Burning religious texts has infuriated those who advocate peaceful resolutions to social tensions and particularly, the Muslim world. Turkey cancelled a visit from Sweden’s defence minister following the Koran burning last month. It has threatened to block the entry of Sweden into NATO and called for Sweden to first respect security interest of Turkey. The European Commission has recommended Swedish authorities to take measures to prevent burning of the Koran. Its spokesperson stated that racism, xenophobia and racial and religious hatred go against the values of the European Union.

These incidents have created ‘ethnic divide’, particularly ‘normalisation’ of Islamophobia within European societies. Islamophobia in Sweden: National Report 2022 highlights the securitization of Muslim civil societies, on the one hand, and anti-Muslim radicalisation in public spheres like online platforms, on the other. They give rise to distrust and insecurity among several religious groups, for instance, a counter demonstration against Rasmus Paludan’s anti-Muslim protest under police protection on May 20, 2020 in Malmo, Sweden. European Muslim Forum states that these acts constitute an attempt to deny the growing role of Muslims in Europe, and that Muslims are against burning of any religious book. The Jewish communities likewise have condemned the racial hatred against Muslims. In 2022, a leader of the Christian Democratic Party demanded the police for shooting more ‘Islamists’ after the riots that took place in response to an anti-Muslim burning of Koran.

The European Commission against Racism and Intolerance (ECRI) published its first official document, General Policy Recommendation No. 5 to tackle anti-Muslim racism and discrimination in December 2021, later adopted on March 1, 2022. And, the United Nations passed a resolution to declare March 15 as ‘International Day to Combat Islamophobia’.

The European Islamophobia Report 2021 states that major countries like France in Europe are ‘investing less in the fight against Islamophobia, and more…into normalizing Islamophobia’. It is clear that Sweden needs to strengthen the constitutional practice of religious freedom. Sikander Siddique of the Free Greens parliamentarian of Denmark lamented that the government is not doing enough to denounce hate crimes against Muslims in public places. Later, he and his family became the targets of hate speech. It is, however, challenging to fight against hate speech/violence without addressing first the normalized and institutionalised Islamophobia in government practices implemented with or without anti-religious laws. The governments need to recognize the impairment of anti-terrorism policies on Muslim communities across Europe. Curbing disinformation and misinformation campaigns can prevent promotion of Islamophobia among local communities.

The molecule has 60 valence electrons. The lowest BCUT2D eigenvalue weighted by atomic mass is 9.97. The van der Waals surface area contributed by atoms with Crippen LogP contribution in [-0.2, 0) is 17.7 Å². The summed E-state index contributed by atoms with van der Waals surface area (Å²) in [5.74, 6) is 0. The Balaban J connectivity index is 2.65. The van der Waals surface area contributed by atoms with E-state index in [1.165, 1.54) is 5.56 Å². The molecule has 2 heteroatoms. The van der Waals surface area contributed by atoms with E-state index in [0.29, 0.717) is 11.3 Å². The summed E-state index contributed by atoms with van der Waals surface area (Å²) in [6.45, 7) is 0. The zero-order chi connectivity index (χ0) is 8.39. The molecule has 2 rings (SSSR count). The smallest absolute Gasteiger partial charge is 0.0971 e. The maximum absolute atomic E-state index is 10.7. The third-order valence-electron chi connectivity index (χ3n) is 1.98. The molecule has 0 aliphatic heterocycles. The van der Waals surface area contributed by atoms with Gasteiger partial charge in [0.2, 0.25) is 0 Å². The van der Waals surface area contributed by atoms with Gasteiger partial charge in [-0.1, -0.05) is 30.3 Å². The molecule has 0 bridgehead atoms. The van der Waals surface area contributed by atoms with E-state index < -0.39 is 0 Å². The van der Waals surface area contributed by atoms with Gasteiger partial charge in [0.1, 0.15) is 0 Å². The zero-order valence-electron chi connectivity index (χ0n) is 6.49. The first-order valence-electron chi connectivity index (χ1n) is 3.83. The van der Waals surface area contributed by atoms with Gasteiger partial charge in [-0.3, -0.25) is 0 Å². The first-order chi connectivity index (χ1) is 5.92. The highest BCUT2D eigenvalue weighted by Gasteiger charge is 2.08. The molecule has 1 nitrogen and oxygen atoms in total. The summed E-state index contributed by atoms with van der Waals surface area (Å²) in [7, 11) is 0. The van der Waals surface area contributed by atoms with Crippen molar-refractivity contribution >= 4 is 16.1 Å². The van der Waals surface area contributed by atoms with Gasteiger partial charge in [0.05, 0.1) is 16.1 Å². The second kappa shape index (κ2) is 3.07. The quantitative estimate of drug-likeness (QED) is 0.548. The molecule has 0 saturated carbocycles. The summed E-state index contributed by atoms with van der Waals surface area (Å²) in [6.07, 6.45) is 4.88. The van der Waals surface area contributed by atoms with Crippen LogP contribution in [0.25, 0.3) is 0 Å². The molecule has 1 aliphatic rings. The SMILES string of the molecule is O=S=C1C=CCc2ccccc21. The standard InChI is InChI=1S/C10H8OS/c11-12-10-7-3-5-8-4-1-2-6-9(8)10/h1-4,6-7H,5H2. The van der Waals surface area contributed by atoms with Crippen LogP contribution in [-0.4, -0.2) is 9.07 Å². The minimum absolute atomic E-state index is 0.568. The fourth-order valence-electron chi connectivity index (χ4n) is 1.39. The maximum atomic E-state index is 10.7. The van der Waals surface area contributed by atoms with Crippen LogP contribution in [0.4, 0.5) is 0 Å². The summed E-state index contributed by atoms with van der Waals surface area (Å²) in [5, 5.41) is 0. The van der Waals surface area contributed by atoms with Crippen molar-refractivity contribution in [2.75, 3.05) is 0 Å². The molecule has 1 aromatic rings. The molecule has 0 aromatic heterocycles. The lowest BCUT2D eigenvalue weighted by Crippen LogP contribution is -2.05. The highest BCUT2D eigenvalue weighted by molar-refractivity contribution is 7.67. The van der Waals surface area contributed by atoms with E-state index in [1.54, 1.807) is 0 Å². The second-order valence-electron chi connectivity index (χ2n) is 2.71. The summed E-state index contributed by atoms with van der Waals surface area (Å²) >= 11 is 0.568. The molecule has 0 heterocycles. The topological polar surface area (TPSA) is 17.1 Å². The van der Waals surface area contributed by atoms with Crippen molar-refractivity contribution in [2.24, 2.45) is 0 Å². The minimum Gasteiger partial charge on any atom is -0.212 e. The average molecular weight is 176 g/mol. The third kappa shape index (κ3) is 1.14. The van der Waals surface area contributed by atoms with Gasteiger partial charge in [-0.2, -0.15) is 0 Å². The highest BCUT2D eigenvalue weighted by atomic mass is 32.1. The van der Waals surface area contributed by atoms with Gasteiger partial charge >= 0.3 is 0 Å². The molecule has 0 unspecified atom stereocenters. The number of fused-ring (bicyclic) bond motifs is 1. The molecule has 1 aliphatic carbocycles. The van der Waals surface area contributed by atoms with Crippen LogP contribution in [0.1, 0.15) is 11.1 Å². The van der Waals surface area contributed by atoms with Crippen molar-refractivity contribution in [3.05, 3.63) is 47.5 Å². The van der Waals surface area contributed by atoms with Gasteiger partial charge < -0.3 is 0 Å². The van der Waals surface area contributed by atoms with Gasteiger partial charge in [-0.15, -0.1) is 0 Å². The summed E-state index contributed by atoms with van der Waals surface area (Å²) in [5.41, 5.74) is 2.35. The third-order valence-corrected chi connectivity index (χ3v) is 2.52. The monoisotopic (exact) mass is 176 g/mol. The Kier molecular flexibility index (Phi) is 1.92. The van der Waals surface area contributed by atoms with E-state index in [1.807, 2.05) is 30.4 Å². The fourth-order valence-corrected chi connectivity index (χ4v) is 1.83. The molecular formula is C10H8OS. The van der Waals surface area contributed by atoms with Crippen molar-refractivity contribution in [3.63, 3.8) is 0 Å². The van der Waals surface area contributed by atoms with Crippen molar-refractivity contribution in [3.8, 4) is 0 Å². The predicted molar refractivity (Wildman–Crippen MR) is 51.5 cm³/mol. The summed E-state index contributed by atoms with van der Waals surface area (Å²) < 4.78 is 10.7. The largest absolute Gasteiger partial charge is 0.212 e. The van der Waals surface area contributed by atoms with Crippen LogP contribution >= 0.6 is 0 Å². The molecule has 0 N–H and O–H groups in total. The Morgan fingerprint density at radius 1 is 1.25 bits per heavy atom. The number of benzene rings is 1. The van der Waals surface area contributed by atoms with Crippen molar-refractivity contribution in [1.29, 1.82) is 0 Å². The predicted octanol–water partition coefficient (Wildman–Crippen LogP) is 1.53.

Freedom of speech without adequate restraints has the potential to hurt public sentiment that can cause social rift. It is often politicized for pursuing vested interests of political parties by provoking public sentiment. Both Denmark and Sweden have legislated hate speech laws. In order to remove double standards on free speech, they need to reinforce their commitments to hate speech laws aimed at prohibiting threats or contempt for religious faiths, repeatedly used by political parties. Citizens should be encouraged to celebrate March 15 as ‘International Day to Combat Islamophobia’ in order to promote tolerance of cultural diversity and a feeling of communal coexistence. Further, such hate crimes could be brought within the ambit of EU’s Radicalization Awareness Network which addresses issues of radicalization and extremism coming from both internal and external dimensions. There is a need to strengthen the global approach to migration as an effort towards ‘ensuring freedom, security and justice’ which is a central agenda for the European Union.

The article has been authored by Mehdi Hussain, assistant professor, department of political science, Kirori Mal College, University of Delhi.